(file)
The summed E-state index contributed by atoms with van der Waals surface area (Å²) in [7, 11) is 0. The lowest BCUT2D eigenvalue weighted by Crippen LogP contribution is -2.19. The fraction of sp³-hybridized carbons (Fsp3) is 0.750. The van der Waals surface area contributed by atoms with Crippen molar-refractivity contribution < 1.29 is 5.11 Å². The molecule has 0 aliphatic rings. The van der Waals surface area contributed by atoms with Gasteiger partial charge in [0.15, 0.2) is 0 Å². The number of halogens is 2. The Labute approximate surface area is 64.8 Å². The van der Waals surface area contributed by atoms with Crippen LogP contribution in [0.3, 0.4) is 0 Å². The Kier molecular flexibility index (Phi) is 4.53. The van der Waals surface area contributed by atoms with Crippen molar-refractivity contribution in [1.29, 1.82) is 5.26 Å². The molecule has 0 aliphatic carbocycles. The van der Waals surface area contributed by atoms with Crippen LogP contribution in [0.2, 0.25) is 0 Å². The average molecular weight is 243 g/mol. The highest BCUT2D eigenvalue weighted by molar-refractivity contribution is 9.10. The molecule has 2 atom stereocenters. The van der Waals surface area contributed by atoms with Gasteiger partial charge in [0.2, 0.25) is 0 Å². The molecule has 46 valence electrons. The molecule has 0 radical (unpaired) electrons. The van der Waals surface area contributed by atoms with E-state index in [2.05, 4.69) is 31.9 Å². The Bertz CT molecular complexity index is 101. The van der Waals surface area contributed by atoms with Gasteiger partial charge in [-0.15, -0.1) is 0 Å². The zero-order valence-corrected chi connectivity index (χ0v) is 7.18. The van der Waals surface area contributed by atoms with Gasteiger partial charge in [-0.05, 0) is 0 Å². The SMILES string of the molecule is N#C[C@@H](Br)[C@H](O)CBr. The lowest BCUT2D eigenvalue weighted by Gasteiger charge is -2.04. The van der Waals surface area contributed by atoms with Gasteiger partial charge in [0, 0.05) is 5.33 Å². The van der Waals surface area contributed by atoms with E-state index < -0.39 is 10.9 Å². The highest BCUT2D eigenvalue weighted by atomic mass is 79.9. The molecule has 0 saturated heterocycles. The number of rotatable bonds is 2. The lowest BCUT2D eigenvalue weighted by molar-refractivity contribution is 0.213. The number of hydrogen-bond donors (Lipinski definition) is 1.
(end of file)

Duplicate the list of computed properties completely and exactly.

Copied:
The summed E-state index contributed by atoms with van der Waals surface area (Å²) in [7, 11) is 0. The lowest BCUT2D eigenvalue weighted by Crippen LogP contribution is -2.19. The fraction of sp³-hybridized carbons (Fsp3) is 0.750. The van der Waals surface area contributed by atoms with Crippen molar-refractivity contribution < 1.29 is 5.11 Å². The molecule has 0 aliphatic rings. The van der Waals surface area contributed by atoms with Gasteiger partial charge in [0.15, 0.2) is 0 Å². The number of halogens is 2. The Labute approximate surface area is 64.8 Å². The van der Waals surface area contributed by atoms with Crippen LogP contribution in [0.3, 0.4) is 0 Å². The Kier molecular flexibility index (Phi) is 4.53. The van der Waals surface area contributed by atoms with Crippen molar-refractivity contribution in [1.29, 1.82) is 5.26 Å². The molecule has 0 aliphatic carbocycles. The van der Waals surface area contributed by atoms with Crippen LogP contribution in [0.2, 0.25) is 0 Å². The average molecular weight is 243 g/mol. The highest BCUT2D eigenvalue weighted by molar-refractivity contribution is 9.10. The molecule has 2 atom stereocenters. The van der Waals surface area contributed by atoms with Gasteiger partial charge in [0.2, 0.25) is 0 Å². The molecule has 46 valence electrons. The molecule has 0 radical (unpaired) electrons. The van der Waals surface area contributed by atoms with E-state index in [2.05, 4.69) is 31.9 Å². The Bertz CT molecular complexity index is 101. The van der Waals surface area contributed by atoms with Gasteiger partial charge in [-0.15, -0.1) is 0 Å². The zero-order valence-corrected chi connectivity index (χ0v) is 7.18. The van der Waals surface area contributed by atoms with Gasteiger partial charge in [-0.05, 0) is 0 Å². The SMILES string of the molecule is N#C[C@@H](Br)[C@H](O)CBr. The lowest BCUT2D eigenvalue weighted by Gasteiger charge is -2.04. The van der Waals surface area contributed by atoms with Gasteiger partial charge in [0, 0.05) is 5.33 Å². The van der Waals surface area contributed by atoms with E-state index < -0.39 is 10.9 Å². The highest BCUT2D eigenvalue weighted by atomic mass is 79.9. The molecule has 0 saturated heterocycles. The number of rotatable bonds is 2. The lowest BCUT2D eigenvalue weighted by molar-refractivity contribution is 0.213. The number of hydrogen-bond donors (Lipinski definition) is 1.